From Natural History Magazine:
Pigs possess complex ethological traits similar to dogs and chimpanzees.
Pigs’ ability to differentiate each other, part of what is termed social cognition, provides evidence that pigs are as socially complex as other intelligent mammals, including primates. This capacity forms the basis for all pig social relationships, including the establishment of dominance hierarchies. Dogs can discriminate between barks recorded in different contexts from the same individual, and also from different individuals in the same context. Elephants are well known for their sophisticated recognition of other individual elephants even over long distances. Pigs have the ability to discriminate between individuals, even closely-related individuals, by smell and by auditory cues, a finding that suggests pigs vocalize in ways unique to each individual. In one study, sows listening to the calls of piglets responded more strongly to the vocalizations of their own offspring than to unfamiliar piglets, suggesting pigs can tell each other apart by vocal cues alone.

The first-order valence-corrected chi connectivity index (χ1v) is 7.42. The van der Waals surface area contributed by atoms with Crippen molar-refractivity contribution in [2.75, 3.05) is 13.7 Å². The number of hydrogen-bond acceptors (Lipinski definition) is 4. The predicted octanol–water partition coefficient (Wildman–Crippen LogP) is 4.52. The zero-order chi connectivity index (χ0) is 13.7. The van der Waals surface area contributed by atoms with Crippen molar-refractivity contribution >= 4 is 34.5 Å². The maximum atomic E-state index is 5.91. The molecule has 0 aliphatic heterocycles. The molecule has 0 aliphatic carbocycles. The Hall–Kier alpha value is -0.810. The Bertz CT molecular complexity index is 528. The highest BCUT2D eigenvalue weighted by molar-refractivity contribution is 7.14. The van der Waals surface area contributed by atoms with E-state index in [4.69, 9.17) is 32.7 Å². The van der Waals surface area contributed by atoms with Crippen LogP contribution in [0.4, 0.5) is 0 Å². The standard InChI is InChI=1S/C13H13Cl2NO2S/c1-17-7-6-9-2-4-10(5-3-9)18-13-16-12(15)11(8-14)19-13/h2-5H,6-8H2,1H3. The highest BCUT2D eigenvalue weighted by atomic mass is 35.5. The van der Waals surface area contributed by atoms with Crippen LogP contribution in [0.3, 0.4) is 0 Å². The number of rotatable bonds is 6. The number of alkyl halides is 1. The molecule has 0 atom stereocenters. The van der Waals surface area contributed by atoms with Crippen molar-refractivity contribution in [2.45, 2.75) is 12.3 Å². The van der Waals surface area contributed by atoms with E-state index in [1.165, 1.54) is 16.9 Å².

Pigs can also differentiate between familiar and unfamiliar humans. This capacity to tell the difference between members of another species may indicate that pigs have significant cognitive flexibility. While dogs can tell individual humans apart and read some human facial expressions, pigs, who—unlike dogs—were not selectively bred for human companionship, can distinguish between humans by differences in body size and some facial aspects. In one study, young miniature pigs were handled gently and fed treats for five weeks. They were then put in a Y-shaped maze and were free to approach either the gentle, generous handler or an unfamiliar human. Results of the study showed that the pigs could tell the difference between the handler and the stranger by following a range of cues that relied on their senses of smell, sight, and hearing. Surprisingly, smell appeared to be the least useful sensory tool during this study.
One wonders whether the fact that smell is the least used tool is due to humans’ tendency to smear chemicals on our bodies that are simply not an individual human smell. Much more of interest in the article.
Here is much more information and links about how animals think. Series coming soon.
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